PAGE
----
Housing Opportunities Made Equal of Virginia (HOME) and Central Virginia Legal Aid Society (CVLAS) have a long history and multi-faceted consumer advocacy approach to serving low-income and minority populations. Currently, there are no eviction diversion programs in the state of Virginia and only three known programs across the United States. This proposed program is geared toward families and individuals who can afford their rent but fell behind after an unexpected financial emergency, such as a car crash or medical problem. By establishing a settlement with the landlord through this program, tenants are spared a negative judgment on their court records which could make it more difficult to find apartments in the future. Both organizations offer educational services to low-income citizens on landlord-tenant conflicts, housing discrimination, public housing, subsidized housing, and affordable housing.

Photo courtesy of Robins Foundation.

Equity in Health Leadership Institute

Partnerships between the Institute for Public Health Innovation and local city and county governments have led to the Equity and Health in All Policies Leadership Institute (EHiAP) project, which seeks to harness the influence that local governments have in shaping social determinants of health. Research has identified seven strategies for implementing health in all policies: developing and structuring cross-sector relationships; incorporating health (and equity) into the decision-making process; enhancing workforce capacity; integrating research, evaluation, and data systems; synchronizing communications and messages; implementing accountability structures; and coordinating funding and investments. Funding will be used to create a yearlong training institute for local government staff. This institute will support localities in the Richmond region as they utilize these seven strategies to create cross-sector policies, programs, and services that address local priorities and promote equity, health, and quality of life among children, families, and communities.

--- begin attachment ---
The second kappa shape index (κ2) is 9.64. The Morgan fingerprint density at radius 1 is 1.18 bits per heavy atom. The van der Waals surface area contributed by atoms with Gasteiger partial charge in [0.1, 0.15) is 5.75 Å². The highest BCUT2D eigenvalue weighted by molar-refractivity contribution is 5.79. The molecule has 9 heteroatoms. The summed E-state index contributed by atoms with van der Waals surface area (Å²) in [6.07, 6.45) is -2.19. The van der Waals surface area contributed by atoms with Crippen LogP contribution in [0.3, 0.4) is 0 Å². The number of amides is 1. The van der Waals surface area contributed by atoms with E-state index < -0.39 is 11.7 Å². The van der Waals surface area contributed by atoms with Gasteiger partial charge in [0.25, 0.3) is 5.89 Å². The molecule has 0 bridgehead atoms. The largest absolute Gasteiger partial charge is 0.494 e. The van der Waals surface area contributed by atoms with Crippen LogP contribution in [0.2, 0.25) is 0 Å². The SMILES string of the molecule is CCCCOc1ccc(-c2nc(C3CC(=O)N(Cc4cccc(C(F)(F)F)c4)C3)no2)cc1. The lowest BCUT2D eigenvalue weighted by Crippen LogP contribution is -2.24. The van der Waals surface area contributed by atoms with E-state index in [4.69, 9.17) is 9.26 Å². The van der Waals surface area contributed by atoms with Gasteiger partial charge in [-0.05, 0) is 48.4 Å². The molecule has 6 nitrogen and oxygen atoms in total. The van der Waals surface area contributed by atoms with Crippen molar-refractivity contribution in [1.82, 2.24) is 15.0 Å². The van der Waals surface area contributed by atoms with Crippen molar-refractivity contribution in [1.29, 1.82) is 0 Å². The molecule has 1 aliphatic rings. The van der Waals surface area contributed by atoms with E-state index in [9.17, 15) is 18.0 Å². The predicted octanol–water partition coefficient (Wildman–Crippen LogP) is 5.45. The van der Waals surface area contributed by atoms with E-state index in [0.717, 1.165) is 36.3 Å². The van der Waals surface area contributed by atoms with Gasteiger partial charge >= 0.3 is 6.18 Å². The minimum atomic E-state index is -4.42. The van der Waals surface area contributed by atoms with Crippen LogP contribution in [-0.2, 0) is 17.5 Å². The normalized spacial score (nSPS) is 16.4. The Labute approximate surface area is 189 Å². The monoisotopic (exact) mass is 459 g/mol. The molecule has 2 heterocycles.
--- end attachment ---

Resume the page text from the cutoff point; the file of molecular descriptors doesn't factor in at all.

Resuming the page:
Photo courtesy of Robins Foundation.

Leading Men in Richmond

The Literacy Lab has launched a Leading Men Fellowship in Richmond. Through this program, the organization recruits promising young men of color who have recently graduated from Richmond Public high schools but are not yet on the path to college. These men will serve as pre-K literacy tutors in high-need early childhood classrooms for a full school year. Fellows receive a living wage and transportation benefits and are eligible for a Higher Education Award upon completion of the program. To ensure that Fellows have the continuum of supports they need to become successful college students and teachers, the organization aims to partner with nonprofits and post-secondary institutions to create additional services that will prepare and connect Fellows to college and career opportunities.

Photo courtesy of Robins Foundation.


Reimagining Richmond’s Mobile Home Parks

project:HOMES and the Manufactured Home Community Coalition of Virginia (MHCCV) propose the Reimagining Richmond’s Mobile Home Parks Project. Their goal is to produce small, thoughtfully designed homes to replace dilapidated or vacant mobile homes, destigmatizing one of the most affordable forms of housing. The high-quality, energy-efficient replacement home design will be extremely affordable for underserved families making 50% or less of the Area Median Income. Historically, manufactured homes do not appreciate as well as site-built homes. This program hopes to turn a depreciating asset into an appreciating asset through use of high-quality energy-saving materials and potentially incorporating solar panels. Funding will pilot this project, including land acquisition, construction plans, architectural consulting, energy-saving measures, and materials. The project will act as a catalyst for future development in Virginia by creating an environmentally friendly, extremely affordable mobile home model.

Photo courtesy of Robins Foundation.

Civil Leadership in Juvenile through Participatory Budgeting